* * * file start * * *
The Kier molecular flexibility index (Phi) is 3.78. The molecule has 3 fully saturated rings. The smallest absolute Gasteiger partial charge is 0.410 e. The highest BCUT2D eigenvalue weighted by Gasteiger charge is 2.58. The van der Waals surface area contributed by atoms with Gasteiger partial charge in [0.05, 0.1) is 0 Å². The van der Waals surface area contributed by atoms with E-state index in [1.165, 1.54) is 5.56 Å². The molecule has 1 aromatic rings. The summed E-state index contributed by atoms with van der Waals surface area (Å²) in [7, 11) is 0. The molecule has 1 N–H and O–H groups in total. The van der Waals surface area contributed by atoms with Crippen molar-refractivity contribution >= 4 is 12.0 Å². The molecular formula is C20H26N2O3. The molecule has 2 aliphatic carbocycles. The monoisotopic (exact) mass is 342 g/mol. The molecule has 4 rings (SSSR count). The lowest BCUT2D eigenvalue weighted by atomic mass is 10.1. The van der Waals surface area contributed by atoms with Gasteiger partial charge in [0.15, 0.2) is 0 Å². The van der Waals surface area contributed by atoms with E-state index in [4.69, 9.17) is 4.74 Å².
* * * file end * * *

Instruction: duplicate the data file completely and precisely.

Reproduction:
The Kier molecular flexibility index (Phi) is 3.78. The molecule has 3 fully saturated rings. The smallest absolute Gasteiger partial charge is 0.410 e. The highest BCUT2D eigenvalue weighted by Gasteiger charge is 2.58. The van der Waals surface area contributed by atoms with Gasteiger partial charge in [0.05, 0.1) is 0 Å². The van der Waals surface area contributed by atoms with E-state index in [1.165, 1.54) is 5.56 Å². The molecule has 1 aromatic rings. The summed E-state index contributed by atoms with van der Waals surface area (Å²) in [7, 11) is 0. The molecule has 1 N–H and O–H groups in total. The van der Waals surface area contributed by atoms with Crippen molar-refractivity contribution >= 4 is 12.0 Å². The molecular formula is C20H26N2O3. The molecule has 2 aliphatic carbocycles. The monoisotopic (exact) mass is 342 g/mol. The molecule has 4 rings (SSSR count). The lowest BCUT2D eigenvalue weighted by atomic mass is 10.1. The van der Waals surface area contributed by atoms with Gasteiger partial charge in [0.15, 0.2) is 0 Å². The van der Waals surface area contributed by atoms with E-state index in [4.69, 9.17) is 4.74 Å².